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Thursday, 23 June 2011

The Devil To Pay












































If I was a young twelve year old boy, I know which book I would rather be reading, but unfortunately, Maria Zannini’s excellent book was not written then and so my Year Seven class had to make do with Plato’s ‘The Gorgias’. Less stimulating in many respects but safer in terms of a long term career.

My problem was how to make a Socratic dialogue interesting and engage them in argument. This was a time when corporal punishment was still common in schools, usually in the form of a cane being thwacked on the hand, or sometimes the bottom.

The dialogue below was read through gritted teeth. None of them agreed with Socrates, and many ended up thoroughly disliking him, thinking he was just too smart for his own good. Some would have administered the hemlock much earlier than it was. Their homework assignment was to defeat Socrates in argument by giving Polus more balls.

The ending here is slightly different than that offered to the class :)

THE CANE CAN BE BEAUTIFUL

SOCRATES:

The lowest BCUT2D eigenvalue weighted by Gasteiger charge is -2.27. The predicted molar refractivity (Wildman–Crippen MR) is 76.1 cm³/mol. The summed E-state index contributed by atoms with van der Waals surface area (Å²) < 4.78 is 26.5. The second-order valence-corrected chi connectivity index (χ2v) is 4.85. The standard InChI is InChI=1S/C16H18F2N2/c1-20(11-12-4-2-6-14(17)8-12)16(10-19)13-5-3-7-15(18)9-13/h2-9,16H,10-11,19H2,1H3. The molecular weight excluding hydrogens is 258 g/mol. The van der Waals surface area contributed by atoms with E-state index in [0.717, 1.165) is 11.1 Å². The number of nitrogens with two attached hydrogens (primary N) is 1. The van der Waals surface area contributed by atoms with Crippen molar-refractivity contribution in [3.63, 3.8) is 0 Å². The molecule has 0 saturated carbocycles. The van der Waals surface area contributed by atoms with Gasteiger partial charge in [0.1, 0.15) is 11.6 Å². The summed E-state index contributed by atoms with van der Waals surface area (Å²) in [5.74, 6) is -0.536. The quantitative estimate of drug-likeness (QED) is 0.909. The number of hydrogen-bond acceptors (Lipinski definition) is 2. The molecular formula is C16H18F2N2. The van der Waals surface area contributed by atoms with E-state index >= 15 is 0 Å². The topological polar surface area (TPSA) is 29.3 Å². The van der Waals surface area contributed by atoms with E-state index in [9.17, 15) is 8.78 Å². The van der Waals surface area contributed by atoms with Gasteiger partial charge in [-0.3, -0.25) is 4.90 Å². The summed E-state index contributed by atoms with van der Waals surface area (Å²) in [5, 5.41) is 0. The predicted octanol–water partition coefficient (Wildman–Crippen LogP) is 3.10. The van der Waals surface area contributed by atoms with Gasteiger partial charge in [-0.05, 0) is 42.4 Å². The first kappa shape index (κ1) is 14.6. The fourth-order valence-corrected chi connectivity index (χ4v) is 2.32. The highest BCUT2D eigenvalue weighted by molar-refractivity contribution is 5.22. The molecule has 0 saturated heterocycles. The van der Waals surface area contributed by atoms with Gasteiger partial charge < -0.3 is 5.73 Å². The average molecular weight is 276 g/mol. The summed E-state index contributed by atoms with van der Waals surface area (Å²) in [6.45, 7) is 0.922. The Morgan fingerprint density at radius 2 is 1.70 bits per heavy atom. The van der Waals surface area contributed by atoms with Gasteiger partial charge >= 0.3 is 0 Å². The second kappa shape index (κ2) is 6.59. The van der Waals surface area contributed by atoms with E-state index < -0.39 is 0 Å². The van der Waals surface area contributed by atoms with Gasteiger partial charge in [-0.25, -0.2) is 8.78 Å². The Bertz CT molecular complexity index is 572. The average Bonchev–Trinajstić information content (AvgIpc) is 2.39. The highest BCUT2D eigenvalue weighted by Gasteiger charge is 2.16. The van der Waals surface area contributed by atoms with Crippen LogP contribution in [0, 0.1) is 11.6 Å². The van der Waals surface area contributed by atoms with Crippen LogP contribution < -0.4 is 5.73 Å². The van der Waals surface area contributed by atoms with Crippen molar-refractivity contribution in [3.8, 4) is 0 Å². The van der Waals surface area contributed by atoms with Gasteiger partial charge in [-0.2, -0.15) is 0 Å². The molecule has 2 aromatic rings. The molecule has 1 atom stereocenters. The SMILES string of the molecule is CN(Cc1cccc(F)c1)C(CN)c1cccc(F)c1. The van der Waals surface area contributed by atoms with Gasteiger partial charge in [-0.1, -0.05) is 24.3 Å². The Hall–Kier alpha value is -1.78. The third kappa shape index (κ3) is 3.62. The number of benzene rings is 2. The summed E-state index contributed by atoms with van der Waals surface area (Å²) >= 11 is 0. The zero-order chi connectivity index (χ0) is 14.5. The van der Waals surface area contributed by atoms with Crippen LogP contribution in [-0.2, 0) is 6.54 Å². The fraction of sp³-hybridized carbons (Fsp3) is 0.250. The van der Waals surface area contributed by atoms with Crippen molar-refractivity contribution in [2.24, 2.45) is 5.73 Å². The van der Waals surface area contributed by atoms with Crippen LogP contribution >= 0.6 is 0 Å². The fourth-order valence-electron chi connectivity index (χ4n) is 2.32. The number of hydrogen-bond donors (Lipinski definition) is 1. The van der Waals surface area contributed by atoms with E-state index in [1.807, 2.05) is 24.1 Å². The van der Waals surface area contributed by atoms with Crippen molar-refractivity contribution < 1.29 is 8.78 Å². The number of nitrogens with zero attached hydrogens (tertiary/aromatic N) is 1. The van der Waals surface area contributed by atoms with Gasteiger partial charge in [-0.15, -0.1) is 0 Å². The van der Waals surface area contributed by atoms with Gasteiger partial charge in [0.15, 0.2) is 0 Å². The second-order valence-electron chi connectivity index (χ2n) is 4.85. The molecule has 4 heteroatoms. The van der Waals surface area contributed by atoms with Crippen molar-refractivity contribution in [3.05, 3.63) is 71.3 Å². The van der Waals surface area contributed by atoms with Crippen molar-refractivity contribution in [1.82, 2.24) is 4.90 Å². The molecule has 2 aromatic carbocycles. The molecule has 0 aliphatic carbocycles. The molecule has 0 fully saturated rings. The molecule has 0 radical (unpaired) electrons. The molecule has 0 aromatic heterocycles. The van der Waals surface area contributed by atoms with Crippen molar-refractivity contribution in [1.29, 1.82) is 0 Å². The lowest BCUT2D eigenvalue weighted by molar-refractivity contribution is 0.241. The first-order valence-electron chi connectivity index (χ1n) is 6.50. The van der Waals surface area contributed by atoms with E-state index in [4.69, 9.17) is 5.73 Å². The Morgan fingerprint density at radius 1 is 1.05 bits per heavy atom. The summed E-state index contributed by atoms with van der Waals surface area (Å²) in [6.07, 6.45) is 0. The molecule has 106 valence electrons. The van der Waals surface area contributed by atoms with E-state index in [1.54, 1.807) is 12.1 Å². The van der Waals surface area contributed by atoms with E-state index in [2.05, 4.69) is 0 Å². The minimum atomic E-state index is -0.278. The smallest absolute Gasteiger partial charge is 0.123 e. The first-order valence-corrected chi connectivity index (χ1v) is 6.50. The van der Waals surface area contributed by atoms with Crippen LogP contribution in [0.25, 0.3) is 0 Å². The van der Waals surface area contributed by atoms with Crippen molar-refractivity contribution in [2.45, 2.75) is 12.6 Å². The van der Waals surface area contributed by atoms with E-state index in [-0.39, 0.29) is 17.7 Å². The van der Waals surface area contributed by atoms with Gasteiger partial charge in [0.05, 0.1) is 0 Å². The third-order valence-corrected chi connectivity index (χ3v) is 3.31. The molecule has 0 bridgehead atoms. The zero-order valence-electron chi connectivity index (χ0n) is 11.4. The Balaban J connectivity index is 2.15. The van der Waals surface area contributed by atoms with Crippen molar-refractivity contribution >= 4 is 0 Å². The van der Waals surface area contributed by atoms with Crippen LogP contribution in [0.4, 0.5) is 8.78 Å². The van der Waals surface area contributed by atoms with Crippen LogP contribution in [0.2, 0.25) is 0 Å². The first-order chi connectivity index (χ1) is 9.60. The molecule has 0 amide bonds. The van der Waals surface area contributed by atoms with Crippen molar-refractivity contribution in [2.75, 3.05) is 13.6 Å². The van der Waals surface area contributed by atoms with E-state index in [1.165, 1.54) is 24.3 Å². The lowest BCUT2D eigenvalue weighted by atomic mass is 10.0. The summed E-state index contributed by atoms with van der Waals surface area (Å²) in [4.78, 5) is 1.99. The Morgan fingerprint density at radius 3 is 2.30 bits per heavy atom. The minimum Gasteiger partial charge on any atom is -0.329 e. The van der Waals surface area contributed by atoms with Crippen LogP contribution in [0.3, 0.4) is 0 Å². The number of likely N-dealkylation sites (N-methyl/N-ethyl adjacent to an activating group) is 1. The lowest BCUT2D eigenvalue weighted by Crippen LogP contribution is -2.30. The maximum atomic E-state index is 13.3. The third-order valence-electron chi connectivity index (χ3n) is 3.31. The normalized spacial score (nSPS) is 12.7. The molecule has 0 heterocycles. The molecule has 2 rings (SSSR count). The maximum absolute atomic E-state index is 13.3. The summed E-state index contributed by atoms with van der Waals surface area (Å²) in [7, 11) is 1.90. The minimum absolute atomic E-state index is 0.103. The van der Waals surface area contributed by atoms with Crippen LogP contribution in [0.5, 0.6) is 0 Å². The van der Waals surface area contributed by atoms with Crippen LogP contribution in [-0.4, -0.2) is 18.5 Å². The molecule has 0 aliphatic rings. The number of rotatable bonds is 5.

Do you think being brought to justice and being rightly punished for one’s crimes the same thing?

POLUS:
I do

SOCRATES:
Are you prepared to admit that all just acts are beautiful in proportion to their justice? Think carefully before you answer.

POLUS:
Yes, Socrates. I really do think so

SOCRATES:

Then consider this: when a man performs any act, must there be something to be operated on by the agent?

POLUS:
I believe so.

SOCRATES:
And does that something undergo what the agent performs? For example if a man performs an act of striking, something must necessarily must be hit.

POLUS:
Necessarily

SOCRATES:
And if a striker hits hard or quickly, the object struck must be hit in the same manner.

POLUS:
Yes.

SOCRATES:
So the effect on the object struck is of the same sort as the action of the agent striking.

POLUS:
Quite so.

SOCRATES:
So again when a man does the act of burning, something must be burned.

POLUS:
Naturally.

SOCRATES:
And if he burns severely, or painfully, what is burned must be burned exactly the way the burning agent burns it.

POLUS:
Quite so.

SOCRATES:
So also when a man cuts, does the same argument apply? That is, there is something which is cut?

POLUS:
Yes

SOCRATES:
And if the cutting is big or deep or painful, the cut made in the object which is being cut will be of the same sort as the cuts of the cutting agent.

POLUS:
It seems so

SOCRATES:
Well then, with these admissions made, let me ask you whether being brought to justice is to undergo something or to do it?

POLUS:
Necessarily, Socrates, it is to undergo.

SOCRATES:
Then it is at the hands of some agent or other?

POLUS:
Naturally, at the hands of the man who inflicts the punishment.

SOCRATES:
And does the man who punishes rightly punish justly?

POLUS:
Yes


SOCRATES:

Is his action just or unjust?

POLUS:
It is just

SOCRATES:
And what is just we have admitted to be beautiful

POLUS:
Quite so.

SOCRATES:
Then of this pair, one performs beautiful the other suffers beautiful acts